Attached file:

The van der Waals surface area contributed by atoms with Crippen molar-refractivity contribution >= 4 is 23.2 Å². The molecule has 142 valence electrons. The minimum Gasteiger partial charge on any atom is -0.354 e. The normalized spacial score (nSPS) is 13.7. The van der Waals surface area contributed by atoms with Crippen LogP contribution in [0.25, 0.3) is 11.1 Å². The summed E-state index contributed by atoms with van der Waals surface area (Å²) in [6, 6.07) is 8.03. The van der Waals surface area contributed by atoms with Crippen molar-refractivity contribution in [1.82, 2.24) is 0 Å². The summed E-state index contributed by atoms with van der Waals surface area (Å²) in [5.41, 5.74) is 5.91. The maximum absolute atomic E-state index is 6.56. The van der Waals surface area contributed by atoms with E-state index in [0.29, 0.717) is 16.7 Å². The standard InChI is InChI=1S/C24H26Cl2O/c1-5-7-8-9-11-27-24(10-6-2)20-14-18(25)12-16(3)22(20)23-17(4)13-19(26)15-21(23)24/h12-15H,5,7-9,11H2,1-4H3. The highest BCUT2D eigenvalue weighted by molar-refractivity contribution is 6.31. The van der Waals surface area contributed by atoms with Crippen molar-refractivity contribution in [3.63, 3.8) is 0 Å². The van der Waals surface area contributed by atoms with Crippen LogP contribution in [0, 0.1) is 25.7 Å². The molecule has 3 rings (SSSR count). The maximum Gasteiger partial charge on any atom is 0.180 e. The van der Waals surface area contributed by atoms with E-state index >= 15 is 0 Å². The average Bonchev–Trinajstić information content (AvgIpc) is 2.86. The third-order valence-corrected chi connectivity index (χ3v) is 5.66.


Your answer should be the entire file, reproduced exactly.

The van der Waals surface area contributed by atoms with Crippen molar-refractivity contribution >= 4 is 23.2 Å². The molecule has 142 valence electrons. The minimum Gasteiger partial charge on any atom is -0.354 e. The normalized spacial score (nSPS) is 13.7. The van der Waals surface area contributed by atoms with Crippen LogP contribution in [0.25, 0.3) is 11.1 Å². The summed E-state index contributed by atoms with van der Waals surface area (Å²) in [6, 6.07) is 8.03. The van der Waals surface area contributed by atoms with Crippen molar-refractivity contribution in [1.82, 2.24) is 0 Å². The summed E-state index contributed by atoms with van der Waals surface area (Å²) in [5.41, 5.74) is 5.91. The maximum absolute atomic E-state index is 6.56. The van der Waals surface area contributed by atoms with E-state index in [0.29, 0.717) is 16.7 Å². The standard InChI is InChI=1S/C24H26Cl2O/c1-5-7-8-9-11-27-24(10-6-2)20-14-18(25)12-16(3)22(20)23-17(4)13-19(26)15-21(23)24/h12-15H,5,7-9,11H2,1-4H3. The highest BCUT2D eigenvalue weighted by molar-refractivity contribution is 6.31. The van der Waals surface area contributed by atoms with Crippen molar-refractivity contribution in [3.63, 3.8) is 0 Å². The van der Waals surface area contributed by atoms with Crippen LogP contribution in [0, 0.1) is 25.7 Å². The molecule has 3 rings (SSSR count). The maximum Gasteiger partial charge on any atom is 0.180 e. The van der Waals surface area contributed by atoms with E-state index >= 15 is 0 Å². The average Bonchev–Trinajstić information content (AvgIpc) is 2.86. The third-order valence-corrected chi connectivity index (χ3v) is 5.66.